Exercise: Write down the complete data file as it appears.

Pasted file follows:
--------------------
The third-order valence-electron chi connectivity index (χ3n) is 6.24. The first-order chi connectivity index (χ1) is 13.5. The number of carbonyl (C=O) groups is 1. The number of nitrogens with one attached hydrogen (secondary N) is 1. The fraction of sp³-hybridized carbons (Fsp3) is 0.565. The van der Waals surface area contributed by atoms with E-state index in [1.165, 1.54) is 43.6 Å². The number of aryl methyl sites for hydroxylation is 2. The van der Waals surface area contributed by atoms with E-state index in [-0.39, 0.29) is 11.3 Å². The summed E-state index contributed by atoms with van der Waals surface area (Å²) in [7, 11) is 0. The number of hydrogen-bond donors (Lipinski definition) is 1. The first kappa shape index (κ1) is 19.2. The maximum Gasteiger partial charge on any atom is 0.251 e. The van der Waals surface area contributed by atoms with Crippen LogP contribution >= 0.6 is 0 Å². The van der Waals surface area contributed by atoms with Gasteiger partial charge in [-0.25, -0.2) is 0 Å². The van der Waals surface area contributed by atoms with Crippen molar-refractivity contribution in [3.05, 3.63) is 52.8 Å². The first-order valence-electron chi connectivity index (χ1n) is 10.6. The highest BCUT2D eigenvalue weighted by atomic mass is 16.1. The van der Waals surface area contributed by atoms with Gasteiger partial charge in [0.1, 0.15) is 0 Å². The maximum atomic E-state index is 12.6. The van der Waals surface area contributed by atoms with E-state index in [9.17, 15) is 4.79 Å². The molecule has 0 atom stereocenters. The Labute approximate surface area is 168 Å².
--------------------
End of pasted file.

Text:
The third-order valence-electron chi connectivity index (χ3n) is 6.24. The first-order chi connectivity index (χ1) is 13.5. The number of carbonyl (C=O) groups is 1. The number of nitrogens with one attached hydrogen (secondary N) is 1. The fraction of sp³-hybridized carbons (Fsp3) is 0.565. The van der Waals surface area contributed by atoms with E-state index in [1.165, 1.54) is 43.6 Å². The number of aryl methyl sites for hydroxylation is 2. The van der Waals surface area contributed by atoms with E-state index in [-0.39, 0.29) is 11.3 Å². The summed E-state index contributed by atoms with van der Waals surface area (Å²) in [7, 11) is 0. The number of hydrogen-bond donors (Lipinski definition) is 1. The first kappa shape index (κ1) is 19.2. The maximum Gasteiger partial charge on any atom is 0.251 e. The van der Waals surface area contributed by atoms with Crippen LogP contribution >= 0.6 is 0 Å². The van der Waals surface area contributed by atoms with Gasteiger partial charge in [-0.25, -0.2) is 0 Å². The van der Waals surface area contributed by atoms with Crippen molar-refractivity contribution in [3.05, 3.63) is 52.8 Å². The first-order valence-electron chi connectivity index (χ1n) is 10.6. The highest BCUT2D eigenvalue weighted by atomic mass is 16.1. The van der Waals surface area contributed by atoms with Gasteiger partial charge in [0.1, 0.15) is 0 Å². The maximum atomic E-state index is 12.6. The van der Waals surface area contributed by atoms with E-state index in [9.17, 15) is 4.79 Å². The molecule has 0 atom stereocenters. The Labute approximate surface area is 168 Å².